It was just one of those spur of the moment things, you know? Rey had this sudden urge to head up to Tagaytay to watch the sunrise and to have breakfast. I was more than willing to go — I’ve been cooped up inside the house for a week and I’m only to happy to get out of the house.
Tagaytay’s location makes it the perfect weekend destination, whether for a short weekend getaway or just a daytrip. Just 1.5 hours from Makati, its perch on the Tagaytay ridge means the city enjoys mild temperature throughout the year. The gorgeous views of the Taal Lake and Taal Volcano makes for an unbeatable combination of greens and blues.
We left the house past 4:30am, picking up Hazel along the way. It was still dark, and it felt odd to be driving out at this hour, since we would usually be driving home at this hour. Surprisingly, there was a number of vehicles already on the road. Most are trucks rushing to their destinations before the truck ban starts at 6:00am. We have grossly underestimated the time the sun rises, as the sky was getting lighter and lighter the further we drive south.
Though the country has woken up by the time we exited in Sta. Rosa, traffic was still light all the way up to Tagaytay. The only problem area we encountered was that stretch from Bicutan to Sucat, where the four-lane South Luzon Expressway merges down to just two (or three) due to the Skyway construction. As soon as you reach the Alabang flyover though, the roads clear up. Travel time from Eastwood in Quezon City to Tagaytay that morning took only 1.5 hours (Quezon City is about 30 minutes away from Makati on a very good day).
The road from Sta. Rosa leads up to the Tagaytay Main Road, where you can turn left to head to the Picnic Grove, People’s Park in the Sky or down to Talisay. Turning right brings you to the many guesthouses and restaurants in Tagaytay. Right across the road though, is the Tagaytay Econo Inn, where there’s a view deck with a couple of cabanas that overlooks Taal. Since it was just 6:30am, we were able to park at the restaurant next door.
Pictures shot and taken, the next item in the agenda was to find breakfast. Since it was a Monday, not a lot of establishments open as early as they do on the weekends (when the tourist flock). That’s how we ended up at two places you can easily find in Metro Manila: Pancake House and Starbucks. Food at Pancake House is definitely better than any microwaved foodstuff in the coffee shop next door, but Starbucks’ open-air second floor has one of the best views of Taal volcano and lake. What I love best about this Starbucks branch is that there’s no stuffy airconditioning, just fresh mountain air. The wind can be pretty fierce sometimes though, so it can be freezing up there.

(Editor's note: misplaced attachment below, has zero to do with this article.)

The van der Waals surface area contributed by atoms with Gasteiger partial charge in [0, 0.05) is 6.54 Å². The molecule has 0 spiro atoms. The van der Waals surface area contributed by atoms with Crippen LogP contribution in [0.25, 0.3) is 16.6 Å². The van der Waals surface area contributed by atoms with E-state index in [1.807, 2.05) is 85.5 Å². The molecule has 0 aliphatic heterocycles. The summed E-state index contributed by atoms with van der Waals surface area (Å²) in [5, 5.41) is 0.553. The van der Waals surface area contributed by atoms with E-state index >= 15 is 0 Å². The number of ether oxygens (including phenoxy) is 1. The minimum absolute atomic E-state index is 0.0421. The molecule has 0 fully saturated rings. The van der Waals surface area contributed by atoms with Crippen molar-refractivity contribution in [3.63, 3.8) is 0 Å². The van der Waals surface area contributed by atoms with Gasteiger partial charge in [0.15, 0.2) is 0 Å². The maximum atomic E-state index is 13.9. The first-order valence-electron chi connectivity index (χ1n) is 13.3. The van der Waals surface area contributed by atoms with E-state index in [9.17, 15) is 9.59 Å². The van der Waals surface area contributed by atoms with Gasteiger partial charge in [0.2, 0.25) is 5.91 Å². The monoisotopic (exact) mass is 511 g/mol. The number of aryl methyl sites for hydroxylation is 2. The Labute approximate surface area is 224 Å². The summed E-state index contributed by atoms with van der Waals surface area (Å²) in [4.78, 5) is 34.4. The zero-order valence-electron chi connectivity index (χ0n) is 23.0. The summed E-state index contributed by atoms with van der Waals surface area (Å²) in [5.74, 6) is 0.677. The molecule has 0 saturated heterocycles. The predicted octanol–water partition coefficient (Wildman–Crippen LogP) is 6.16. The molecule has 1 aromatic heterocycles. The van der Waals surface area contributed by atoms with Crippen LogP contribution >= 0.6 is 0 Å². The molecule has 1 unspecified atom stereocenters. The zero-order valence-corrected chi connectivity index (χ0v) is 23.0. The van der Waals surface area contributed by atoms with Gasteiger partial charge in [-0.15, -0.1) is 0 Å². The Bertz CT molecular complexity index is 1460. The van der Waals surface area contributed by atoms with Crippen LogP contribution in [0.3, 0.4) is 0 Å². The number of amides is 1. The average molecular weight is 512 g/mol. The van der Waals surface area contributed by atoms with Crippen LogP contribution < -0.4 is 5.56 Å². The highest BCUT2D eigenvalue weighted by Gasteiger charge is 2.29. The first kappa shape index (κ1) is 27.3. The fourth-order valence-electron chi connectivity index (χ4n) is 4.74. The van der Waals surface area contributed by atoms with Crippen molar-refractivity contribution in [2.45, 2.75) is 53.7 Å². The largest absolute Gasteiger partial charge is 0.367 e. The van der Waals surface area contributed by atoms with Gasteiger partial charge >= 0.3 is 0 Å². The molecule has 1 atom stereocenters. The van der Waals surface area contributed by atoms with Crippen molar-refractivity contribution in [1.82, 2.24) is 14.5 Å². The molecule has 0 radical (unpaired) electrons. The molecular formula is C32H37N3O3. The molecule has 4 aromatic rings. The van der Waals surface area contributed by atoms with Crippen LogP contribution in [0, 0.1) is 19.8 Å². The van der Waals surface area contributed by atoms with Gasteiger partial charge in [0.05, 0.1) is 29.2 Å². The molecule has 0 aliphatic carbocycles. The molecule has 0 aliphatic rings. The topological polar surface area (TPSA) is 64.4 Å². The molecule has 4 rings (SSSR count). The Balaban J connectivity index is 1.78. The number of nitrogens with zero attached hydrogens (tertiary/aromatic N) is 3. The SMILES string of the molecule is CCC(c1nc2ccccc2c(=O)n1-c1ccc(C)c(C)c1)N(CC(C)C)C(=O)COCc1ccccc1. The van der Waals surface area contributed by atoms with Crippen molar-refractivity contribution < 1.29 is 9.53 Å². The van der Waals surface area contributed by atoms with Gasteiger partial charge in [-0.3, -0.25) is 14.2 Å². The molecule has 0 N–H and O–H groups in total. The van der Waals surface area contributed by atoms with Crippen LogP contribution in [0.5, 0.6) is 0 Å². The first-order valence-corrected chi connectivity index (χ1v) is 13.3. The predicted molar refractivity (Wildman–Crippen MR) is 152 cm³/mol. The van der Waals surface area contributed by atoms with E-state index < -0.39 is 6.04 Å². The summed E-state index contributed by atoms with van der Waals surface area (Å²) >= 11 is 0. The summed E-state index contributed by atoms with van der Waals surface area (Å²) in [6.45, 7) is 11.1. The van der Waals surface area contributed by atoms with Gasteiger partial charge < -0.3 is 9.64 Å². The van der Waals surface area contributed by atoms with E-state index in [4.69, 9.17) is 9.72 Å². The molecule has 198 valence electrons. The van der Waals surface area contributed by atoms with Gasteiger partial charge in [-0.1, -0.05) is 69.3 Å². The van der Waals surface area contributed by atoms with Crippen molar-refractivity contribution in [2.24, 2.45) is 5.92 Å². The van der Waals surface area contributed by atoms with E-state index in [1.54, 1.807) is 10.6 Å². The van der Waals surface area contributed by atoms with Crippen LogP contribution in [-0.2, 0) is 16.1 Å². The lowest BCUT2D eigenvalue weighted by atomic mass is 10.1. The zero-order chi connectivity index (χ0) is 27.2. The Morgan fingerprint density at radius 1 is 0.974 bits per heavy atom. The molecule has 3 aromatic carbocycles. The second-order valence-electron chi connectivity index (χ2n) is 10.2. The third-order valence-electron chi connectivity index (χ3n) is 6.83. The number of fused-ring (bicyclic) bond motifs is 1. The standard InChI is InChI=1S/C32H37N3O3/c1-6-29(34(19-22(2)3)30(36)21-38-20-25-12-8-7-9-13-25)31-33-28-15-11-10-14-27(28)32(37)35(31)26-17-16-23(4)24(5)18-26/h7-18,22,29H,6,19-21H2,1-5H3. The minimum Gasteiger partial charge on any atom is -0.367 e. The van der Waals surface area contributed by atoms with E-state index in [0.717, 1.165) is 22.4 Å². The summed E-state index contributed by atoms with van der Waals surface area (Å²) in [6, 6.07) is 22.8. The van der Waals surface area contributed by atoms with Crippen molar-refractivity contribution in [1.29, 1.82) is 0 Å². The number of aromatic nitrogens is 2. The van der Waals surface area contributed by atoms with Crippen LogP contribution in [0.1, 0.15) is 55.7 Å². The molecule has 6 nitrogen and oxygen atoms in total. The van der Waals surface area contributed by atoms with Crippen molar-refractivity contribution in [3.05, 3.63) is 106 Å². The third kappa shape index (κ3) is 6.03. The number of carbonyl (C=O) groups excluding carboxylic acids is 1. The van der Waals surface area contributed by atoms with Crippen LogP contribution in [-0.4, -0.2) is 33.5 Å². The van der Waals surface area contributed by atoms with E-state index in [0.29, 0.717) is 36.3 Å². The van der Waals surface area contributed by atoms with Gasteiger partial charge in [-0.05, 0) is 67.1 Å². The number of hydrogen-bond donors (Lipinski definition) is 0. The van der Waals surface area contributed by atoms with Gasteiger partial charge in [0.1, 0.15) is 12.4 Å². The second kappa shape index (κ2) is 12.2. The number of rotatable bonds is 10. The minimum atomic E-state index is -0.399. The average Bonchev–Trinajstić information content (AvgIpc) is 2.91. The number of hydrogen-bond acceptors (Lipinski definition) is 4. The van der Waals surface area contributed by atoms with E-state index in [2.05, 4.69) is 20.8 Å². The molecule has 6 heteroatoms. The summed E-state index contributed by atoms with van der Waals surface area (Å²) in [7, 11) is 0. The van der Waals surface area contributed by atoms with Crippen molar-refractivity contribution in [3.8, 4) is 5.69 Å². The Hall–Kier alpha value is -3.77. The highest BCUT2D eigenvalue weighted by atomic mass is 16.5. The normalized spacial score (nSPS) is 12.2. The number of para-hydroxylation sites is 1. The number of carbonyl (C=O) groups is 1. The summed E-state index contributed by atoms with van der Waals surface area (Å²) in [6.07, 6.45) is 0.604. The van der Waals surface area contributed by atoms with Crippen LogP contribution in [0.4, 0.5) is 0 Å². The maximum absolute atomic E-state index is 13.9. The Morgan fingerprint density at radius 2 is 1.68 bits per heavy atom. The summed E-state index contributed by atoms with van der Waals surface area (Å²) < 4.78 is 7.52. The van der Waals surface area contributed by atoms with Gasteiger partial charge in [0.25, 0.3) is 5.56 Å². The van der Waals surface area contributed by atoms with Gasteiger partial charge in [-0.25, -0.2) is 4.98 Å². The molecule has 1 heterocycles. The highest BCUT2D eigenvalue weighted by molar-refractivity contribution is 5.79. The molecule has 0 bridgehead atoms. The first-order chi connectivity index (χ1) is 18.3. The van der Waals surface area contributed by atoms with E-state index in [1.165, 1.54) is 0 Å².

Back to last Monday. We pried ourselves off Starbuck’s comfy couch to drive back to Manila. We waited for 10am before heading back down to avoid the rush hour traffic. There are more vehicles on the road now, but traffic is still relatively light. Of course, we slow down as soon as we pass Alabang due to the Skyway construction, but as soon as we pass Bicutan, the road opens up again and we were soon back in C-5, heading back to Quezon City. We made it with just enough time for Hazel to clock in for her 1:00pm shift. Except she didn’t go to work.
This wasn’t the first time we went up to Tagaytay on a whim. Earlier this year, Rey had a similar impulse to have coffee in Tagaytay in the middle of the night. We left QC just past 9:00pm, and was up in Tagaytay at nearly midnight. We stayed until the coffee house closed, driving down the dark roads from Tagaytay to Sta. Rosa at 2 in the morning. Prior to that, it was me and Hazel who went up to Tagaytay. Her brother was spending the weekend there with friends and casually remarked in one of his texts to his sister that we should join them there. We had nothing to do that weekend, so what the heck? We went home to get some clothes and met up at the MRT Taft station, where I previously saw buses headed to Tagaytay and Nasugbu (only to find out later on that there are similar buses departing from Cubao — where Hazel and I originally hanging out. Doh).
Tagaytay really is a welcome respite from the city. It’s close enough to drive to whenever we feel like it, and the view and the fresh air can do wonders for your state of mind. I figure these spur of the moment things are bound to happen more often than not. Well, I’m hoping for more often. We just need to find a better breakfast place.
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